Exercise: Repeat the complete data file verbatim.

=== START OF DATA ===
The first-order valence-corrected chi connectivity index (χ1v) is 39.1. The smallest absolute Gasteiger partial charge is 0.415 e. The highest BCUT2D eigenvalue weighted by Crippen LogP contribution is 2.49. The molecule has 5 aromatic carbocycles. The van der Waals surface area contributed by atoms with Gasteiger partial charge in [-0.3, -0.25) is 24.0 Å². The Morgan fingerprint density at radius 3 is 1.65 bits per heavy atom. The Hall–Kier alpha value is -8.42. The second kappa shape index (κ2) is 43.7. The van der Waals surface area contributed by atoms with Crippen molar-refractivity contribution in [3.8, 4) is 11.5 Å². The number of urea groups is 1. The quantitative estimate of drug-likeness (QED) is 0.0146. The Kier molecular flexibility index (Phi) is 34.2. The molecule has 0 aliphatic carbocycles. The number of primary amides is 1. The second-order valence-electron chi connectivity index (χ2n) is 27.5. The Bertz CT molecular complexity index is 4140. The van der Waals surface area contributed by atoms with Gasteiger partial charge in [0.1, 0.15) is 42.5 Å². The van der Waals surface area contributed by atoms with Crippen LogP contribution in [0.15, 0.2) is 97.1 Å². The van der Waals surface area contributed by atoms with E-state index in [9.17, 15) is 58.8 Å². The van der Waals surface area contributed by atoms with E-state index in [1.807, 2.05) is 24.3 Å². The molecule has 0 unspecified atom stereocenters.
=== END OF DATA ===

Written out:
The first-order valence-corrected chi connectivity index (χ1v) is 39.1. The smallest absolute Gasteiger partial charge is 0.415 e. The highest BCUT2D eigenvalue weighted by Crippen LogP contribution is 2.49. The molecule has 5 aromatic carbocycles. The van der Waals surface area contributed by atoms with Gasteiger partial charge in [-0.3, -0.25) is 24.0 Å². The Morgan fingerprint density at radius 3 is 1.65 bits per heavy atom. The Hall–Kier alpha value is -8.42. The second kappa shape index (κ2) is 43.7. The van der Waals surface area contributed by atoms with Crippen molar-refractivity contribution in [3.8, 4) is 11.5 Å². The number of urea groups is 1. The quantitative estimate of drug-likeness (QED) is 0.0146. The Kier molecular flexibility index (Phi) is 34.2. The molecule has 0 aliphatic carbocycles. The number of primary amides is 1. The second-order valence-electron chi connectivity index (χ2n) is 27.5. The Bertz CT molecular complexity index is 4140. The van der Waals surface area contributed by atoms with Gasteiger partial charge in [0.1, 0.15) is 42.5 Å². The van der Waals surface area contributed by atoms with Crippen LogP contribution in [0.15, 0.2) is 97.1 Å². The van der Waals surface area contributed by atoms with E-state index in [9.17, 15) is 58.8 Å². The van der Waals surface area contributed by atoms with E-state index in [1.807, 2.05) is 24.3 Å². The molecule has 0 unspecified atom stereocenters.